I haven’t been verbally complaining of my ailments (although I’m sure he wouldn’t mind if my coughing would cease either), but just the fact that he would go out of his way to do something that makes me feel better, means he put me first.  This is love.  This is doing something for someone else because it benefits them, and the blessing from God for being obedient is now my husband’s.  He gets it.  And should he come down with something that is just as  relentless, I will do exactly the same.

Now having taken my Mucinex, my praise is even better!! I am incredibly thankful for the love that God has poured over me and allowed me to receive, despite my heart that needs His tender care and Scripture soaked wrapping.  I am thankful for an opportunity to share these truths with others via the internet.  And I am thankful that this sinus infection is maintainable and temporary.  I want to remember the lozenges that were brought to me in a time of need, so I can do the same when an opportunity arises.

Dear reader, I pray that any hurts you carry, may be dropped at the foot of the cross for the sake of being free. Realize Jesus’s love for you just as you are, and that you can have a relationship with Him today by just accepting that He is the Messiah and He loved you enough to die for you so you could be with Him forever. Our lives are fleeting, but they matter to the Lord. He created us for His glory, and loving on each other for His sake brings Him much glory. Will you choose to be less selfish today, so someone can see Jesus in you? If so, I just may share some of my lozenges with you. 😉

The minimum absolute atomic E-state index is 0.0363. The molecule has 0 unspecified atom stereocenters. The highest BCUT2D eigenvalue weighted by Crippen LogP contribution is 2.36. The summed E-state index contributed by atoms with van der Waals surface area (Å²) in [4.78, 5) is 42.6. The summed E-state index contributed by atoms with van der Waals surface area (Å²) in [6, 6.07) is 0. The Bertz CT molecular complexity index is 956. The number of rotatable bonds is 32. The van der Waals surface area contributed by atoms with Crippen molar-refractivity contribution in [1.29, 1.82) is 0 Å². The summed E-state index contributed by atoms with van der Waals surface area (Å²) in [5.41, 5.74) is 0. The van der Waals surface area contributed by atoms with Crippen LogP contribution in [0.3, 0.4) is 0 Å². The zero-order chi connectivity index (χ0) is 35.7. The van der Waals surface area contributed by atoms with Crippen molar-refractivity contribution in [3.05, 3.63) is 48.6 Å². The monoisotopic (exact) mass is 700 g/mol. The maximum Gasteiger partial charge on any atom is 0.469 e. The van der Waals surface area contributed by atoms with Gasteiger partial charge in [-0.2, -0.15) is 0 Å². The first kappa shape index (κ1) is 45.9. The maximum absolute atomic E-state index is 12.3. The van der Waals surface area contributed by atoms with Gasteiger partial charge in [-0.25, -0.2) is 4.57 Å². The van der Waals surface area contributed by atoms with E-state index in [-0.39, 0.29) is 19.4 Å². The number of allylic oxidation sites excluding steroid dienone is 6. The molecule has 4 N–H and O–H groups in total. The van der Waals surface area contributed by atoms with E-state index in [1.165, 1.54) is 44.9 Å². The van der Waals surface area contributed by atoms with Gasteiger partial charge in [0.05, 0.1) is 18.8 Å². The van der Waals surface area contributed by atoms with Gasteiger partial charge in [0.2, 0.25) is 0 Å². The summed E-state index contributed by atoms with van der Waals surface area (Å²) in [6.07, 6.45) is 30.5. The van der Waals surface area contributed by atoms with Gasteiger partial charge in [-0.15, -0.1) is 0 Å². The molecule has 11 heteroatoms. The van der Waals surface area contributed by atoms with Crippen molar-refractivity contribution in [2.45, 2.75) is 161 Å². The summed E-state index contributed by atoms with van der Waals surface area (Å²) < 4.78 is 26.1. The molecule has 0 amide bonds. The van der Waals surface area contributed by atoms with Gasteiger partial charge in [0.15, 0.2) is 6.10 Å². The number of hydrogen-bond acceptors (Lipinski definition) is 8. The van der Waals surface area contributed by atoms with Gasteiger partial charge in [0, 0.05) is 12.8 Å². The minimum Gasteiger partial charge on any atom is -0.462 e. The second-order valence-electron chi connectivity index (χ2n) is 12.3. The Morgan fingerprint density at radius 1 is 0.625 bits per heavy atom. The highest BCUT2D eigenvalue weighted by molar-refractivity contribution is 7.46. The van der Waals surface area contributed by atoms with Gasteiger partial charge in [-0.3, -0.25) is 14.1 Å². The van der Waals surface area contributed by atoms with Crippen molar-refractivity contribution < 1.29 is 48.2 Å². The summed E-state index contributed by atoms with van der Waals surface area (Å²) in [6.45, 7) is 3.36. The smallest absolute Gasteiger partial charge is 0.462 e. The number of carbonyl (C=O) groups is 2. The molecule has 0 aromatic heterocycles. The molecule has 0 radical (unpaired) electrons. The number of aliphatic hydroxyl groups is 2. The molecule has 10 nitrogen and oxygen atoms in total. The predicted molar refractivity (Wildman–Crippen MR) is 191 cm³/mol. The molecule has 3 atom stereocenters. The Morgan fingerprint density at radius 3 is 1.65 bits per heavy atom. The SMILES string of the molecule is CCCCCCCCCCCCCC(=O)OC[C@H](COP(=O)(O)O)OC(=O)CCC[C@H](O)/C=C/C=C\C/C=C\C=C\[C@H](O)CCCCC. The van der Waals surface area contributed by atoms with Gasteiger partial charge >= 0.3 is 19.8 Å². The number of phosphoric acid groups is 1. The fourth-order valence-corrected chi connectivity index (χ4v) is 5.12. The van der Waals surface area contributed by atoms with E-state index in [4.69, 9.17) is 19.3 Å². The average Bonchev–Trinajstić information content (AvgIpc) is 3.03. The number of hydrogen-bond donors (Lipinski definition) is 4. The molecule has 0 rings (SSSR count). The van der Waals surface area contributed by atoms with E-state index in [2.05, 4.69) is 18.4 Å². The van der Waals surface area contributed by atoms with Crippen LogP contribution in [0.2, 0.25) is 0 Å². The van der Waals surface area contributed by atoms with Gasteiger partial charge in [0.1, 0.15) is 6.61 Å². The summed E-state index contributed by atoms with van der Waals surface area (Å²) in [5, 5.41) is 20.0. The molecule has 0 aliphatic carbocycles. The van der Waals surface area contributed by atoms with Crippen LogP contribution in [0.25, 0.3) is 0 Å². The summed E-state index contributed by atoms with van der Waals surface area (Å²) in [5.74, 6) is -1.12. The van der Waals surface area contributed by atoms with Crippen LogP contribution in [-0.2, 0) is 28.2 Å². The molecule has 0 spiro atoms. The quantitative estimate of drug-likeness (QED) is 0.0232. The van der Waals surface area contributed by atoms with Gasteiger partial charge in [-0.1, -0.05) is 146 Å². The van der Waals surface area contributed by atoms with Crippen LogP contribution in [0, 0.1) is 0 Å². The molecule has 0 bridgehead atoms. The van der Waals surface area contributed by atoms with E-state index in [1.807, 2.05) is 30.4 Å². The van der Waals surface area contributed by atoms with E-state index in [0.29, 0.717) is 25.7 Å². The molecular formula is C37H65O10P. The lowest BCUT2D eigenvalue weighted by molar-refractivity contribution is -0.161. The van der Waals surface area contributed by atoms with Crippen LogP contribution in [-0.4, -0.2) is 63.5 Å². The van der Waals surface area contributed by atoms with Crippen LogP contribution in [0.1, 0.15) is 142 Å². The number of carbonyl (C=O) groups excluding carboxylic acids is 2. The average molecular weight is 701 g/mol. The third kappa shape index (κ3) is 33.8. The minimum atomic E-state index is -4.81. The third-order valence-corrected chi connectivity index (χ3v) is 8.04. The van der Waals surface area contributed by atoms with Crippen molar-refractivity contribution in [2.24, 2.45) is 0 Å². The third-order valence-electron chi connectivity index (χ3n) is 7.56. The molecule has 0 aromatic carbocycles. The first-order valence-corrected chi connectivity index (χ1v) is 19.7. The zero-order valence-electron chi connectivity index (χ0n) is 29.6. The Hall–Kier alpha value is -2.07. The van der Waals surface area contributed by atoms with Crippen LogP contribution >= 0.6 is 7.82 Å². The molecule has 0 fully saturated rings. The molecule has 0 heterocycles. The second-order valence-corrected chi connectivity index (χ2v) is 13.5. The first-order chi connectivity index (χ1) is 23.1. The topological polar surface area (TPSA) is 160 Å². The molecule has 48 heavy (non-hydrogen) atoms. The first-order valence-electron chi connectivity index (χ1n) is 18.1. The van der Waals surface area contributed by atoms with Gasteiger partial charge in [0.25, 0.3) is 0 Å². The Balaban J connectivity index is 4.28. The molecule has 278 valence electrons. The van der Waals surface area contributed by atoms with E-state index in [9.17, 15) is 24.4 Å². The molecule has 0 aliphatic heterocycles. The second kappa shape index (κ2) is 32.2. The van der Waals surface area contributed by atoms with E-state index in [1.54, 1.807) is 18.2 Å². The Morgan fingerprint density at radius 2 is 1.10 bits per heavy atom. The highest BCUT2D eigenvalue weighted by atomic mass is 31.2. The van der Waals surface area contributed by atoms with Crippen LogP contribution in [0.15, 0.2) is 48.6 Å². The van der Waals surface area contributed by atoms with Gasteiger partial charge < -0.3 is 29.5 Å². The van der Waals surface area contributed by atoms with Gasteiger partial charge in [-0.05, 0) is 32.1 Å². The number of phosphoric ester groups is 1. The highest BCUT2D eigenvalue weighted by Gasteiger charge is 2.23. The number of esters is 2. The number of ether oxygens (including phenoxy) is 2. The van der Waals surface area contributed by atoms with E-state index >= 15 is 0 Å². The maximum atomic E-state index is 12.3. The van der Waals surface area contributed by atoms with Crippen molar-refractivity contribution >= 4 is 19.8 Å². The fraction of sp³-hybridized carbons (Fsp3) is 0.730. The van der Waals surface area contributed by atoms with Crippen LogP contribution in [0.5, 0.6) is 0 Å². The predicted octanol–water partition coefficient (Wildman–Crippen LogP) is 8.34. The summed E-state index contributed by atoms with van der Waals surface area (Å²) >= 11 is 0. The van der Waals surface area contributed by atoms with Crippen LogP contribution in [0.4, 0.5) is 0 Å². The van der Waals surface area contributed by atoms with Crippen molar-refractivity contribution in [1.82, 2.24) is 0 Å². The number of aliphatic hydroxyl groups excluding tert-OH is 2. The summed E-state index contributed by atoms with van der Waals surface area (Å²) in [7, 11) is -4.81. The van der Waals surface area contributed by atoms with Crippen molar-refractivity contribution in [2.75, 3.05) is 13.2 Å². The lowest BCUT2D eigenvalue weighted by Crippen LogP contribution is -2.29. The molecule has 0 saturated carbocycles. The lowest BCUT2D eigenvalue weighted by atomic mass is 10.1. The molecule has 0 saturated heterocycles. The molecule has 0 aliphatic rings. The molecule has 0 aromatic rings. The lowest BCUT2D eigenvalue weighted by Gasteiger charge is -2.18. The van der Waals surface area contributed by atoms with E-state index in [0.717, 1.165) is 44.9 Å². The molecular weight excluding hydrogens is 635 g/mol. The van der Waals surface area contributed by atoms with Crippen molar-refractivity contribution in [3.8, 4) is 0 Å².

Posted in Faith


Have you ever tried to convey a message from your heart, only to have your words mistaken for something entirely different from your original intent? It can be extremely frustrating. Many times, the recipient doesn’t know the tone and may have preconceived ideas for the message, therefore any words used can get twisted and cause pain. I’ve spent a lot of my time trying to explain myself, only to have my words misconstrued and the intent lost.

For example, I had wronged two people in the past with hurtful words, and after prayerful consideration and wanting to bridge the gap, I attempted to make things right by apologizing. My attempts at having a face-to-face apology went to the wayside as neither party was willing to meet, so I used email as my choice of communication. I wanted to handle the situation in a Christlike manner, but it backfired in my face. My words of apology were laughed at, only to have both people use my words against me, and make themselves out to be the victims of hateful speech.

So now what? How do I correct this kind of wrong? How do I deal with the rejection when I’m trying to do the right thing? I want to be understood, yet neither party is allowing me the time or the space to make things right. What do believers do in these types of instances? What if the recipient doesn’t allow me to apologize? What then?

Matthew 5:22-24 helped to answer my question. It was also quite surprising that in my NIV translation, the heading for this passage is MURDER. Wow, I didn’t physically hurt anyone, right? They were just words. But as I read on, the beginning of this passage in Matthew states how we have been told that murder brings about judgement. God, however, says even anger against a brother brings judgement. Whoa…back up the train…just anger? Same as murder? Yikes! This is a lot to comprehend.

Whether or not the offense was brought on by someone else and my response was retaliation, or if I was the one to provoke a situation, the purpose behind going to the one you’ve offended, is to be reconciled to God. The offender has committed an offense by their words, and in order to be reconciled to God, they must take care of business, so to speak, with the person they’ve created distance between, so that there is nothing separating you from God.